The Church of England is supporting the strong stance taken by the Office of Fair Trading in giving the leading 50 payday lenders 12 weeks to change their business practices or risk losing their licenses.
Responding to the OFT report, Malcolm Brown, Director of the Church’s Mission and Public Affairs Team, said: “This report clearly shows that there are deep-seated problems with the way the whole payday loan market is operating at the moment. Many borrowers are already in a financially precarious position, and all too often payday loans are making their situation worse.”
Too many people are being granted loans that they cannot afford to repay, according to the OFT, and too much of the industry’s revenue – around a half – is reliant on customers who fail to repay their loans on time. Companies are also criticised for using aggressive debt collection practices and not making enough allowances for struggling borrowers. These problems are widespread across the industry, the OFT said.
The Archbishop of Canterbury, the Most Reverend Justin Welby, a strong supporter of Credit Unions, said: “I warmly welcome the action taken by the OFT which will contribute to improved access to affordable finance across England. In the longer term, in order to ensure that all members of society have access to affordable credit and other financial services, the development of Credit Unions and other forms of local finance is essential.”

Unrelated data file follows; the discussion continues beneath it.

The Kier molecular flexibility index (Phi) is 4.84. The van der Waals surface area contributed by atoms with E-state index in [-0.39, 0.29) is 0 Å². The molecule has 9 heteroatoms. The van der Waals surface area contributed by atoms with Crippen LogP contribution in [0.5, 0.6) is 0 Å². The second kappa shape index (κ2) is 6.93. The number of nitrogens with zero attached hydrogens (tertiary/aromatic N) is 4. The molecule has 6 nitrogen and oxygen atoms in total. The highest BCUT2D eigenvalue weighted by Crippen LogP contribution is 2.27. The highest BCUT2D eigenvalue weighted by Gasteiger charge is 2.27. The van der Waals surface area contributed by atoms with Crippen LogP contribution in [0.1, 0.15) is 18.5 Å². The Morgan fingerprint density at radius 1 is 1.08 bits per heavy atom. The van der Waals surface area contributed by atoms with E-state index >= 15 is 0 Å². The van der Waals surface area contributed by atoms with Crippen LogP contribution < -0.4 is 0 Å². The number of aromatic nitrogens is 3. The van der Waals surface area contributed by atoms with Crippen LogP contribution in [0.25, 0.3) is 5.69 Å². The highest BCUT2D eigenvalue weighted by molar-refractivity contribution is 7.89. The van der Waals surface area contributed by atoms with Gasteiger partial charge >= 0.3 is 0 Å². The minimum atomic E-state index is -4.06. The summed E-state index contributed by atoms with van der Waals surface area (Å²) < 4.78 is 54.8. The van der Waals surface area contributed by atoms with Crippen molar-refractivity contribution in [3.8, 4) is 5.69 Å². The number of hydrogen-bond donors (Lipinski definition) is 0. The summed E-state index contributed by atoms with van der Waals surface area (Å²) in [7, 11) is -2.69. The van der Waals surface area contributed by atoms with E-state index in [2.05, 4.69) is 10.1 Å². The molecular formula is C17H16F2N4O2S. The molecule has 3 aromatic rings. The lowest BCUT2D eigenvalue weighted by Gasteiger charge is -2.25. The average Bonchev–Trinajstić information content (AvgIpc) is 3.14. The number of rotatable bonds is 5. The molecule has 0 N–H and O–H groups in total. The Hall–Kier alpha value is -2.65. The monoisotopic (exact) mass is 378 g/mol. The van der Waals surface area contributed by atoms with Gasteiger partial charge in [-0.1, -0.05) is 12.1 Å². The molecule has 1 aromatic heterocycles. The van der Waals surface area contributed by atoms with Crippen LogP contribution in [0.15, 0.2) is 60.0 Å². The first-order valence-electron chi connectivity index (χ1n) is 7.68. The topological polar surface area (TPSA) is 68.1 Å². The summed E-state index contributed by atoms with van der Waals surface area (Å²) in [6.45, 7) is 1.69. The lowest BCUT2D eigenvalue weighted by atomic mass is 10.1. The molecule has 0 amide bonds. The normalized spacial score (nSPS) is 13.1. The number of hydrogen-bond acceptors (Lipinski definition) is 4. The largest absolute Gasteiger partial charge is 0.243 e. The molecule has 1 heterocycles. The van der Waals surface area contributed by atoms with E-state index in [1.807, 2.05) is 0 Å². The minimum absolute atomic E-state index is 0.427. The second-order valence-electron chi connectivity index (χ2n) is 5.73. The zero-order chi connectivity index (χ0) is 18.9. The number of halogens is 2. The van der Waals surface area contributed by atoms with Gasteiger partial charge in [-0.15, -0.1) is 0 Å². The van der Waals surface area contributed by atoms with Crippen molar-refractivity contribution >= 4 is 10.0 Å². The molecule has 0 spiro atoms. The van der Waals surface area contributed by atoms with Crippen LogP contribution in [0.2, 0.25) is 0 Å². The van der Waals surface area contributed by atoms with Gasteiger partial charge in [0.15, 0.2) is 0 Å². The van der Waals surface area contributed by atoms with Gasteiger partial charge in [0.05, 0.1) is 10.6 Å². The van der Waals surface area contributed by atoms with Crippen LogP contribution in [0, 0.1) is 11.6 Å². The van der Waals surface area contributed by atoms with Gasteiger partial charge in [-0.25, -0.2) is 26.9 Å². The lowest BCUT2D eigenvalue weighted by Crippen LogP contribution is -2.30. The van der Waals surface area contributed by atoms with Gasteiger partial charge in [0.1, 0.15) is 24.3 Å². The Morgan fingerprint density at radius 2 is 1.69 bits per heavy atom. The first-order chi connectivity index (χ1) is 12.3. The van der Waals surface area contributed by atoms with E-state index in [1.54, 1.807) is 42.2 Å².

Abbie Shelton from the Association of British Credit Unions Limited (ABCUL) argues that: “It is very unlikely that very short-term loans of a few weeks will be the right solution for most people, because this only stores up problems for later. If a loan is needed, spreading repayments over a few months will usually make more sense. Credit unions can also help people to look at their finances and get into a savings habit so that they do not have to rely on a short-term loan next time they are short of money.”
Payday loan companies and other high-interest lenders are excluded from the Church of England’s investment portfolios because of concerns about the exploitation of vulnerable and low income customers. In announcing this policy, the Church’s Ethical Investment Advisory Group (EIAG) urged companies involved in the provision of short-term unsecured lending to do all they possibly could to ensure their business models kept interest rates as low as possible and that their loans were appropriate for customers' circumstances.2
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Notes to Editors
1. Speech made the Lord Bishop of Durham in the House of Lords on 28 November 2012 in a debate on Lord Mitchell’s amendment to the Financial Services Bill.